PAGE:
I might be a very uptight person, but it feels like I’ve been surrounded by willfully mellow people my whole life. As a teenager, I was a failed stoner (“Hey Bud, Learn To Inhale,” reads one inscription in my yearbook) in a crowd of kids who sat in the park singing “Me and Bobby McGee” and making drugged tie-dye desserts and fashioning giant bongs out of test tubes stolen from the Chemistry lab and writing plays based on Alice in Wonderland or Roald Dahl stories and watching Alice’s Restaurant and reading Terry Gilliam’s fairy tales to each other. They actually liked Puff the Magic Dragon. As a toddler, I lived in some sort of commune where men in orange robes gave me bland cookies, and bearded men in bellbottoms talked about “the wisdom of the child” and read R. D. Laing. They liked Puff the Magic Dragon too. When someone tells me to “relax,” I get irritated. And I’ve always hated the way stoned people laugh at me. Either my sobriety is funny, or, if I get stoned too, my paranoia is funny. Maybe getting stoned feels different to different people, or maybe I just read the feeling differently, the way one guy at the top of a ski slope feels his rush of adrenaline as excitement, while the guy next to him experiences that same “excitement” as sheer terror. Maybe my friends are happily thinking, “This is slowing down my mind!” while I’m miserably thinking, “This is slowing down my mind.”
I say all this, because in between trying to let go and just read some pages of An Arrow to the Heart without worrying about “getting” them, I keep thinking, holy shit, this is just so seventies! Or, sixties? The Alice in Wonderland obsession… the Bob Dylan quotes… the Leonard Cohen quote… the Winnie the Pooh quote… the Douglas Adams quote… the line from “Me and Bobby McGee.” I don’t want to be uptight. Who doesn’t love Bob Dylan and Douglas Adams? And, it’s not like only stoned people or seventies people are into these cultural icons. There’s just something about the overall vibe of the book that brings me back, back to those various crowds of stoners, with their smug, knowing grins, saying things like, “Don’t say a word! As soon as you open your mouth, you contradict yourself,” or “Caught up in what you are going to be, you don’t know what you are,” or, “The Truth is its own falsification,” or “How fragrant is the idea of a rose?” Whoa, man.
The most irritating thing about stoners is when they get all “You’re harshing on my mellow,” about it. They say things like, “Why do you have to think so much? Why can’t you just be?”
Now, I’m assuming that Ken McLeod is not a stoner, and that his Heart Sutra commentary is not a stoner anti-manifesto. He’s a top Buddhist scholar and important translator of Tibetan works into English, and his commentary comes from decades of intensive study. In An Arrow to the Heart, he speaks disparagingly of more-zen-than-thou, “my buddhahood is better than your buddhahood” types.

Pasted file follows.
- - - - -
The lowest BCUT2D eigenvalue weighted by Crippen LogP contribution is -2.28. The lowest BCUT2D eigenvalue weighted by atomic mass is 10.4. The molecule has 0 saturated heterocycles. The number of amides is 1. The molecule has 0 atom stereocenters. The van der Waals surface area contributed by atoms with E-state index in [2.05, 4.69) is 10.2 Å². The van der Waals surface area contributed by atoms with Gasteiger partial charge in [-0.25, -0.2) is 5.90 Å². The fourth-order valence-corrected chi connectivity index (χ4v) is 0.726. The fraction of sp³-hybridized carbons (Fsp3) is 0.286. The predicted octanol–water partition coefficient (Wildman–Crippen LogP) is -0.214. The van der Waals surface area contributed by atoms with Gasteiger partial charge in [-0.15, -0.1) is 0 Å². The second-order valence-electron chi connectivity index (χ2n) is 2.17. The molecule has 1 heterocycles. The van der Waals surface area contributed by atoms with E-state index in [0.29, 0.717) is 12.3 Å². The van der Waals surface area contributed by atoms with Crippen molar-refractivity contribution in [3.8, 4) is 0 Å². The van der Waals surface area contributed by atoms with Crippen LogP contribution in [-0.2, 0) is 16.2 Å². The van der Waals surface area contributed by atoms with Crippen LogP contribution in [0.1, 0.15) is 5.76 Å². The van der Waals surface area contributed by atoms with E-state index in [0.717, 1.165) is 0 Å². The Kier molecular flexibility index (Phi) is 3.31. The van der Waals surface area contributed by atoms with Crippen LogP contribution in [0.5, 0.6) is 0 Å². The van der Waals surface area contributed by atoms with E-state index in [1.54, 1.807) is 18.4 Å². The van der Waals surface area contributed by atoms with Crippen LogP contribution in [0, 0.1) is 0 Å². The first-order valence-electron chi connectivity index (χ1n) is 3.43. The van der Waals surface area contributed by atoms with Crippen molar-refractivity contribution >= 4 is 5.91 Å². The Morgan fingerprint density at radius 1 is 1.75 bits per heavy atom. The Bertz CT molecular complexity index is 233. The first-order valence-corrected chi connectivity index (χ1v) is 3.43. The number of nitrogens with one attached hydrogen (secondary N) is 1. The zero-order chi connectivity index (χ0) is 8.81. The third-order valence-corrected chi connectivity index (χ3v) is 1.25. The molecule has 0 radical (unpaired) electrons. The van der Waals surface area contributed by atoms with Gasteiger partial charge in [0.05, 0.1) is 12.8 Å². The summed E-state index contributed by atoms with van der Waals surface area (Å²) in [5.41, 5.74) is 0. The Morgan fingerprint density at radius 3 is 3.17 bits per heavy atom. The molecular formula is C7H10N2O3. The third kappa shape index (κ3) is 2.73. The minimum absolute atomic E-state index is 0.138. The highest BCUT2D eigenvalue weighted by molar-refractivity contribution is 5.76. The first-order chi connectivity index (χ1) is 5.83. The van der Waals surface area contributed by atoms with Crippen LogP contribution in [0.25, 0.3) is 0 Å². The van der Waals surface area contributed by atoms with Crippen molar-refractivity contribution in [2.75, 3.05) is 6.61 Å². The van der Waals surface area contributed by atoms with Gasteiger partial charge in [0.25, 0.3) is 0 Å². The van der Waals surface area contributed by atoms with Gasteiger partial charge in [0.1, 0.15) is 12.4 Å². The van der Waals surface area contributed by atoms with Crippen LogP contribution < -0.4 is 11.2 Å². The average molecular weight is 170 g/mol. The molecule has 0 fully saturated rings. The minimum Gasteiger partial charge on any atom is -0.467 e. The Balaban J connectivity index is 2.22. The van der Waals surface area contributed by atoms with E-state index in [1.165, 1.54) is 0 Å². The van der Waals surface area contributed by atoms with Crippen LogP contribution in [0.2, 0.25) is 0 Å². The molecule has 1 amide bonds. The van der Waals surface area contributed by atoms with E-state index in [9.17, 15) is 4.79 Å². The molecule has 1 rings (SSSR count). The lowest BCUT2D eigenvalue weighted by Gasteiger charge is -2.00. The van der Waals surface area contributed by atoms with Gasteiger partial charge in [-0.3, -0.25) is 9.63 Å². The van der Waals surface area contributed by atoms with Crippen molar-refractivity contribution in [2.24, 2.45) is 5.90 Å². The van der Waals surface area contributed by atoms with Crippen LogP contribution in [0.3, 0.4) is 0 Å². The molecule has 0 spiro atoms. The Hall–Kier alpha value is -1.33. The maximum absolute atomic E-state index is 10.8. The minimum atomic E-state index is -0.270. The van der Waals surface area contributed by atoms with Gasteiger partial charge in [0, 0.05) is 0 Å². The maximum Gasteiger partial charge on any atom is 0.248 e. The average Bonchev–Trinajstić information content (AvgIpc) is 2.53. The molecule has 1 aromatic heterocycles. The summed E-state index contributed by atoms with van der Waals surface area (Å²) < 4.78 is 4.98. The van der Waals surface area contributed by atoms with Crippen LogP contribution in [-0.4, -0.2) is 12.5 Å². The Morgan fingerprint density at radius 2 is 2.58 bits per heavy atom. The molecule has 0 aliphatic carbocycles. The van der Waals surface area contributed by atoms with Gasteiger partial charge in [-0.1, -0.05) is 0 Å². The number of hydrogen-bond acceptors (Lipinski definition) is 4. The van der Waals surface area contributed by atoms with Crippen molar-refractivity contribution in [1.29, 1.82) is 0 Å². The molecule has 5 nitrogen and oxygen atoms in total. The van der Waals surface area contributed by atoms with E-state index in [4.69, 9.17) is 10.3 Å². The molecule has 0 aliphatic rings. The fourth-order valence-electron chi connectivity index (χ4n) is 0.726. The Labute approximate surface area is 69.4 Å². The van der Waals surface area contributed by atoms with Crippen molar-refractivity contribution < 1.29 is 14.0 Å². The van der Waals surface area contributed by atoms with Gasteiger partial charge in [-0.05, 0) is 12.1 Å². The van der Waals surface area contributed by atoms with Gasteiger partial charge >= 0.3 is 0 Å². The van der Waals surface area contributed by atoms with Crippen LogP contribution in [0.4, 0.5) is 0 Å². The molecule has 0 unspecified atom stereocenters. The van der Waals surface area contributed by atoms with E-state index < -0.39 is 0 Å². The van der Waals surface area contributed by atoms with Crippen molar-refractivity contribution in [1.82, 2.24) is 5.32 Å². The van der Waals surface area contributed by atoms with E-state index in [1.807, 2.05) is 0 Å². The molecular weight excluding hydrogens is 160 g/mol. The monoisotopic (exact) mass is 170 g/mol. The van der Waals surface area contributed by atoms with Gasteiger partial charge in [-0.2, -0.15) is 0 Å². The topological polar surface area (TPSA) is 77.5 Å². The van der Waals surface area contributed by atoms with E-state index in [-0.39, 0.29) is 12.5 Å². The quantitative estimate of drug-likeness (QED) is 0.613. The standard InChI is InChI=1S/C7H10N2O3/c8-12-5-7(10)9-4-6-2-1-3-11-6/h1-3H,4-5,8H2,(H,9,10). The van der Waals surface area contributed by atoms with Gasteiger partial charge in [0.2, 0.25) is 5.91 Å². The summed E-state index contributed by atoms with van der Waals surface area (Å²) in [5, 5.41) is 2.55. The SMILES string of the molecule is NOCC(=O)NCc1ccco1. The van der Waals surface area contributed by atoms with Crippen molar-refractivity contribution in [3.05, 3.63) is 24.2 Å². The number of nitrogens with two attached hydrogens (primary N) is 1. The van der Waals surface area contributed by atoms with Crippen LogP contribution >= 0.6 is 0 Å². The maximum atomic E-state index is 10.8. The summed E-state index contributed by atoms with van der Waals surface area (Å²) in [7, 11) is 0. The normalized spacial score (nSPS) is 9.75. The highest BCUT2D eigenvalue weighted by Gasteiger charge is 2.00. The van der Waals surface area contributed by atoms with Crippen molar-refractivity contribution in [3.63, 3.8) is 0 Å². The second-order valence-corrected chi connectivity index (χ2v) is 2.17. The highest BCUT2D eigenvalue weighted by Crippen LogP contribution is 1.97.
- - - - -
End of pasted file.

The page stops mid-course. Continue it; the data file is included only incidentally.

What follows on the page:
I want to “get it,” and by that I mean I want to “get” how I don’t have to “get it,” and, you know, “get” that I don’t have to want or not want to “get it.” If I said this to McLeod, I figure he’d grin puckishly and nod, with a wise little chuckle. See? “First you want two, not one. Then you want one, not two… You can’t go over this. You can’t go under it. You can’t go around it. And you can’t go through it. Go ahead and think about it. See how your head feels in the morning!” Or, “In the end, it’s all empty. But is it like a room, like milk, or yoghurt, or like the horns of a rabbit, or like a secret that cannot be put into words?” Or, “Sweep these two rat turds under the rug! / Where’s the rug?” I can imagine one of the guys I slept with in college, the one with the Acura whose dream was to move to Alaska and live in a cabin he built, reading McLeod’s poems in between buying Tim Robbins books and watching Soylent Green. “Hey Liz, listen,” he would call from the loft in his A-frame, chuckling wisely and toking on his little spliff:
Across the pond.
Their inexorable advance.
He’s long gone.
I would be downstairs on the couch, drinking whiskey and doing homework, thinking, so what?! It’s there and not there, man. “Emptiness is not other than form; form is not other than emptiness.” Then again, as McLeod writes later in the commentary, “You have awareness, don’t you? You are not a stone or a lifeless machine. Good. Then give it to a friend just the way you would give him a flower or a book. You can’t, you say. How do you know you can’t? Now that’s moving in the direction of great awareness!”
An ancient, magical text can transport you into another world. But the Heart Sutra aims to do something different entirely -- to bring you more deeply, more instantly, more truly, more profoundly into this world. Which is, of course, where you already are. How can you write about such a thing without sounding Yodalike -- irritating, solipsistic, pithy and stoned? In his introduction, McLeod says, “Emptiness frees us from concerns about who we are, what others may think, or what we should or should not do. At the same time, it brings a clarity that enables us to know what to do, moment by moment, to respond to the suffering and struggles of the world.”
I didn’t feel much in my weeks spent with An Arrow to the Heart. My heart didn’t open, or close. I didn’t find a new kind of clarity or compassion. I didn’t mellow out. But now it occurs to me, maybe all of those things did happen. Maybe they are happening. Maybe they don’t happen at all, man, they just are. Maybe I am Little Jackie Papers, and this is Honah Lee, and it’s all one, and we’re all one, so nothing has changed, and everything has changed. Maybe my not getting it is getting it. Maybe my normal week, my week on the subway making fun of Cheech and Chong-era stoner culture, and going to the library, and doing errands was a trip “along the cherry lane.” Maybe the Heart Sutra is inside of me, and I am inside of the Heart Sutra, and there is no inside or outside, only here. Maybe if I burned this glossy white paperback with the shock of red on the cover, nothing would happen. Maybe An Arrow to the Heart has already been burned. Maybe I should drop the flummoxing book on a dusty shelf in the basement of the New York Public Library. Maybe I am the book. Plop!